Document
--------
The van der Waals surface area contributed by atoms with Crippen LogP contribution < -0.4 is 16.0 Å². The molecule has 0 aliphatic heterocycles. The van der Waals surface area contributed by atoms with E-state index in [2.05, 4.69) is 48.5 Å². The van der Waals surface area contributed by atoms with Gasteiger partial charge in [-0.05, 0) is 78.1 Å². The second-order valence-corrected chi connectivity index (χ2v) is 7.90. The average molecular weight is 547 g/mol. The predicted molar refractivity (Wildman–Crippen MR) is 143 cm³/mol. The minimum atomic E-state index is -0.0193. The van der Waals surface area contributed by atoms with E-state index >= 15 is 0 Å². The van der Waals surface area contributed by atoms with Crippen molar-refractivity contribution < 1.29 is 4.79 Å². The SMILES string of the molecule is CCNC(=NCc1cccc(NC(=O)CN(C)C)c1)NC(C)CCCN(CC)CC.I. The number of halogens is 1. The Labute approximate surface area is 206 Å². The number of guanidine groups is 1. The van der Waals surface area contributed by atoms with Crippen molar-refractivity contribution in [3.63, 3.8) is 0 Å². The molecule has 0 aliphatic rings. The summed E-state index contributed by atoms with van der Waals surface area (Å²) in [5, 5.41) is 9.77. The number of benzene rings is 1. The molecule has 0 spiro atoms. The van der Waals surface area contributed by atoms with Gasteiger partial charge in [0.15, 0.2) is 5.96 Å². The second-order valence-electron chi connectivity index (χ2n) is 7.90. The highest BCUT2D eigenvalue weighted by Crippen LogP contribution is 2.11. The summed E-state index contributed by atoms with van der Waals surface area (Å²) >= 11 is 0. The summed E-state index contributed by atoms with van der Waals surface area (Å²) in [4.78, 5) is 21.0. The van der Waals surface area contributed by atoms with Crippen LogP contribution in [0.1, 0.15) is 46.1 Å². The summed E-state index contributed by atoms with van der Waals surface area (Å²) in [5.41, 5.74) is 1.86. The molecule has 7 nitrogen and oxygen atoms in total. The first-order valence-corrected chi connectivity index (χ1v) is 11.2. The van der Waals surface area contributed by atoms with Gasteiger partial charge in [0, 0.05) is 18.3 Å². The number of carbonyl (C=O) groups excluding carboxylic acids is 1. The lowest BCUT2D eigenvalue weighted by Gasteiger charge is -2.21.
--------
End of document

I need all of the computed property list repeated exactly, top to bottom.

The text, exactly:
The van der Waals surface area contributed by atoms with Crippen LogP contribution < -0.4 is 16.0 Å². The molecule has 0 aliphatic heterocycles. The van der Waals surface area contributed by atoms with E-state index in [2.05, 4.69) is 48.5 Å². The van der Waals surface area contributed by atoms with Gasteiger partial charge in [-0.05, 0) is 78.1 Å². The second-order valence-corrected chi connectivity index (χ2v) is 7.90. The average molecular weight is 547 g/mol. The predicted molar refractivity (Wildman–Crippen MR) is 143 cm³/mol. The minimum atomic E-state index is -0.0193. The van der Waals surface area contributed by atoms with E-state index >= 15 is 0 Å². The van der Waals surface area contributed by atoms with Crippen molar-refractivity contribution < 1.29 is 4.79 Å². The SMILES string of the molecule is CCNC(=NCc1cccc(NC(=O)CN(C)C)c1)NC(C)CCCN(CC)CC.I. The number of halogens is 1. The Labute approximate surface area is 206 Å². The number of guanidine groups is 1. The van der Waals surface area contributed by atoms with Crippen molar-refractivity contribution in [3.63, 3.8) is 0 Å². The molecule has 0 aliphatic rings. The summed E-state index contributed by atoms with van der Waals surface area (Å²) in [5, 5.41) is 9.77. The number of benzene rings is 1. The molecule has 0 spiro atoms. The van der Waals surface area contributed by atoms with Gasteiger partial charge in [0.15, 0.2) is 5.96 Å². The second-order valence-electron chi connectivity index (χ2n) is 7.90. The highest BCUT2D eigenvalue weighted by Crippen LogP contribution is 2.11. The summed E-state index contributed by atoms with van der Waals surface area (Å²) >= 11 is 0. The summed E-state index contributed by atoms with van der Waals surface area (Å²) in [4.78, 5) is 21.0. The van der Waals surface area contributed by atoms with Crippen LogP contribution in [0.1, 0.15) is 46.1 Å². The summed E-state index contributed by atoms with van der Waals surface area (Å²) in [5.41, 5.74) is 1.86. The molecule has 7 nitrogen and oxygen atoms in total. The first-order valence-corrected chi connectivity index (χ1v) is 11.2. The van der Waals surface area contributed by atoms with Gasteiger partial charge in [0, 0.05) is 18.3 Å². The number of carbonyl (C=O) groups excluding carboxylic acids is 1. The lowest BCUT2D eigenvalue weighted by Gasteiger charge is -2.21.